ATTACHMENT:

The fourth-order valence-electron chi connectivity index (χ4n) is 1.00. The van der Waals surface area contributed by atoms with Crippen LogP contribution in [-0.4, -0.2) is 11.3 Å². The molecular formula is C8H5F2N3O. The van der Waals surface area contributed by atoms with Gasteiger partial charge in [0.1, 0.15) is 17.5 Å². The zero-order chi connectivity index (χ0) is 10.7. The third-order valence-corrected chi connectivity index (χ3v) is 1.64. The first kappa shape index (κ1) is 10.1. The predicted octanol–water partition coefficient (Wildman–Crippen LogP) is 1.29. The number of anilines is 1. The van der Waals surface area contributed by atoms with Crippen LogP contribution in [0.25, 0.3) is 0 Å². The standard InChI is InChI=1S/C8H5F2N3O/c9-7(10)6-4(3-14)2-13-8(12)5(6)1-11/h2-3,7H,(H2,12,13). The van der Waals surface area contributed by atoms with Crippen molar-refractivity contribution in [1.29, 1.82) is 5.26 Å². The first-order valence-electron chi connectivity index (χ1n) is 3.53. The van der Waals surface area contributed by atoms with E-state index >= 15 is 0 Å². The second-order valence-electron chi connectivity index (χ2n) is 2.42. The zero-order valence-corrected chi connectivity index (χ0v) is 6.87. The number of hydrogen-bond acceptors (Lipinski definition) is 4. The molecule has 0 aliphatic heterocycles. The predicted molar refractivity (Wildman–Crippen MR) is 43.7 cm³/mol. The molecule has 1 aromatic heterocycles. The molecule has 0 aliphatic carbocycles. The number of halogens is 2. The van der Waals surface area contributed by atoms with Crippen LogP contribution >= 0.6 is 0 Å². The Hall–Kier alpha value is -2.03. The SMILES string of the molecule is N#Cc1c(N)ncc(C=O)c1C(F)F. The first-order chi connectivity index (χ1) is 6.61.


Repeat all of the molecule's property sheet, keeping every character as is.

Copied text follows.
The fourth-order valence-electron chi connectivity index (χ4n) is 1.00. The van der Waals surface area contributed by atoms with Crippen LogP contribution in [-0.4, -0.2) is 11.3 Å². The molecular formula is C8H5F2N3O. The van der Waals surface area contributed by atoms with Gasteiger partial charge in [0.1, 0.15) is 17.5 Å². The zero-order chi connectivity index (χ0) is 10.7. The third-order valence-corrected chi connectivity index (χ3v) is 1.64. The first kappa shape index (κ1) is 10.1. The predicted octanol–water partition coefficient (Wildman–Crippen LogP) is 1.29. The number of anilines is 1. The van der Waals surface area contributed by atoms with Crippen LogP contribution in [0.25, 0.3) is 0 Å². The standard InChI is InChI=1S/C8H5F2N3O/c9-7(10)6-4(3-14)2-13-8(12)5(6)1-11/h2-3,7H,(H2,12,13). The van der Waals surface area contributed by atoms with Crippen molar-refractivity contribution in [1.29, 1.82) is 5.26 Å². The first-order valence-electron chi connectivity index (χ1n) is 3.53. The van der Waals surface area contributed by atoms with E-state index >= 15 is 0 Å². The second-order valence-electron chi connectivity index (χ2n) is 2.42. The zero-order valence-corrected chi connectivity index (χ0v) is 6.87. The number of hydrogen-bond acceptors (Lipinski definition) is 4. The molecule has 0 aliphatic heterocycles. The predicted molar refractivity (Wildman–Crippen MR) is 43.7 cm³/mol. The molecule has 1 aromatic heterocycles. The molecule has 0 aliphatic carbocycles. The number of halogens is 2. The van der Waals surface area contributed by atoms with Crippen LogP contribution >= 0.6 is 0 Å². The Hall–Kier alpha value is -2.03. The SMILES string of the molecule is N#Cc1c(N)ncc(C=O)c1C(F)F. The first-order chi connectivity index (χ1) is 6.61.